I was getting of an age, Monotype is a publicly-held high technology software company. And people my age don't work for those companies. Unless you're a CEO or something, you don't work for them. So I looked around and I thought, "But I'm not done." And I looked around at my friends in the design community, the type community, and I thought, "What are they doing that I'm not doing? "Well, what are they doing that I can do?" And I thought, "They're consulting, "they're freelance." And that was the ah-ha moment.
So, in answer to your question, I'm continuing to write. I still do 99% of the educational content for Fonts.com. I write for CA magazine. There's a article coming out in December/January. I collaborated on a book with (mumbles) just the first part of this year. We're talking about doing another one. I'm doing a lot of writing.
I enjoy that tremendously. I'm still doing presentations. One of the loves, that I really, really hated not being able to do as much as I was able to do it was working with the educational environment. I'm not working with them as much as I would like to, but I still am. Sheridan College is the largest design school in Canada. I'm working with them on a major, major initiative. I was fortunate to be part of a round table meeting, yesterday as a matter of fact, for the Hoffmitz Milken Center for Typography that Art Center is putting together.
Education is very, very important to me. I'm still doing type quizzes, which is fun. I'm still doing presentations. I'm doing a lot of the things... And I'm still inputting into what typefaces Monotype comes out with. I sit on the company's Typeface Review Board as a consultant. So I'm doing a lot of things I always was doing. - What do you think about all the trans-media type? - Trans-media type? - The type that is moving and 3D and becoming more of an environmental experience.
- Monotype was working with 3D type four years ago, five years ago. I think it adds to the palette of designers. I think, as we were speaking earlier, when it comes out there, it's commercialized and anybody can use it, a lot of crap will be produced, but then people will get smart and they'll use it well. Like when we first realized, "Oh, we can do animation on our websites, great" And there's all these buttons and things bouncing around and distracting things.
That's the danger in that kind of type. The message is still the most important thing. And the whole Beatrice Warde, Crystal Goblet thing, where you enjoy the thing that's inside the goblet, not the goblet itself, is really what's more important. So yeah, if that helps the message, helps the reader, then it works. If it detracts from it, it's not such a good thing. - So when a designer comes to Monotype and has a serif type that they want to present, there are countless typefaces out there.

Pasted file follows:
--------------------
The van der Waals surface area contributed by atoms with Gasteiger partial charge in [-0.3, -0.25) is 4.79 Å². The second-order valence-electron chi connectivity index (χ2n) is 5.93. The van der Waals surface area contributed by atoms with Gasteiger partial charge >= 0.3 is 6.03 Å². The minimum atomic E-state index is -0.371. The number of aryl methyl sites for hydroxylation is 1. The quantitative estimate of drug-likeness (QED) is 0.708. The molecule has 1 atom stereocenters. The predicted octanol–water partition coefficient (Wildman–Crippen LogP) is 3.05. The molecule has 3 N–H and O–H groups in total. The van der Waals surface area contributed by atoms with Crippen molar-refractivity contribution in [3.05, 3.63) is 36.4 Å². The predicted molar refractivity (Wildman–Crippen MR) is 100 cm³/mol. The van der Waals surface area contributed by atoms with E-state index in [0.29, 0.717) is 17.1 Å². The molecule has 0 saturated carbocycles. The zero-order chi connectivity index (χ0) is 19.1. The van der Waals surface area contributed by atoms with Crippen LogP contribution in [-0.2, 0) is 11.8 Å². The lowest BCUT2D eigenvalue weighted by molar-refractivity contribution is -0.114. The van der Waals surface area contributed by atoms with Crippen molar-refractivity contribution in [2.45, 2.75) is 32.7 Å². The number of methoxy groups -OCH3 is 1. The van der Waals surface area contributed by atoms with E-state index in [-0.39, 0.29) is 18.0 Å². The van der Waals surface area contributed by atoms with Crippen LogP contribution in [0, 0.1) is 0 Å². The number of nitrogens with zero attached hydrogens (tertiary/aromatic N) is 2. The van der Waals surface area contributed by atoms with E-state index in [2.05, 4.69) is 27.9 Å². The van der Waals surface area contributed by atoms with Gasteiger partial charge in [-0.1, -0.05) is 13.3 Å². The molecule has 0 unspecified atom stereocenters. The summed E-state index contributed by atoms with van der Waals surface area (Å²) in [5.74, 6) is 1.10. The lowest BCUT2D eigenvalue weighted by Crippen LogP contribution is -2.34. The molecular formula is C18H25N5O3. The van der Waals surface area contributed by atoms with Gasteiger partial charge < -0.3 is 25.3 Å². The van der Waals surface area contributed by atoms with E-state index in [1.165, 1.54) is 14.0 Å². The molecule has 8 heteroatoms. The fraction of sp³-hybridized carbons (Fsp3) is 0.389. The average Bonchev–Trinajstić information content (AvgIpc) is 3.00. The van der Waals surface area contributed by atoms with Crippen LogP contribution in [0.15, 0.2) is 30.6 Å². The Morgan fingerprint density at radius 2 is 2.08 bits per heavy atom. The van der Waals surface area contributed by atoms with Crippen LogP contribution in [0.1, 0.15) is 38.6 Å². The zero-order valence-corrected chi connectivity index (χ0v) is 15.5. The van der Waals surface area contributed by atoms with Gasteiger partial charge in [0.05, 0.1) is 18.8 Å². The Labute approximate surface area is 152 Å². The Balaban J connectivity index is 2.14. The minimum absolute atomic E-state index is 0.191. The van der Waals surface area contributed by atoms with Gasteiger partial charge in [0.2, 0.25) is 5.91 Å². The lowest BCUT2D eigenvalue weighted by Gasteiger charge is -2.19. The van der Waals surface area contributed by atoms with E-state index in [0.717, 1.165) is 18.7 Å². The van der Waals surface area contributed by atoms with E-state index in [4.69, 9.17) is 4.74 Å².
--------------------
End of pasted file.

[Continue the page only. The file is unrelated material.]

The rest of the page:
How do you know if this is going to be a good new addition or yet another typeface, redundant, we don't need it? - When you're starting out building a type library, whether you were a company, like International Typeface Corporation, building this photo type library, or Monotype, when you're starting out, if you make intelligent decisions, come back to that in a minute, but if you're making intelligent decisions, you kind of can't go wrong.
You need certain kinds of typefaces. The first ones have a really good success rate, or the potential of it. When you get to be very, very large, it becomes more difficult making those choices. One of the things that Monotype has done, has taken and added to the emotional side. Type, you know, is like music. It's like there's an emotional side to it, there's a heart to it. And that doesn't go away.
But you need to temper that with the business side. There's a form, actually, that's filled out and it's talked about at these Review Board meetings. What need does this typeface fulfill? What's the basis for it? Why did you do it? Ask all those... It's like a three-page form. Why did you do this? What's the back story on the design? Based on that, based on the emotional part, decisions are made.
One of the things that, at least for me, that it's always been a difficulty is that I wish designers didn't go to the process. And internally this doesn't happen so much, but to create a whole alphabet, a whole typeface, 14 weights and italics, and it's a huge amount of work, it's like writing a novel and giving it to a publisher. (laughs) Publisher just says, "No, I don't think so." And that's one of the things they encourage.
Send us a couple of weights, send us some design showing us the typeface in use. We're smart, we can look at sketches and we know what's gonna come from that. We'll guide you through that process. But don't make an investment of, you know, nine months of your life on this thing, on spec. And that's really what it comes down to. They need to get to a place where they're not doing it just on spec. In fact, one of the things that helps that in the small studios and larger ones is that a lot of custom typefaces will filter down into the library.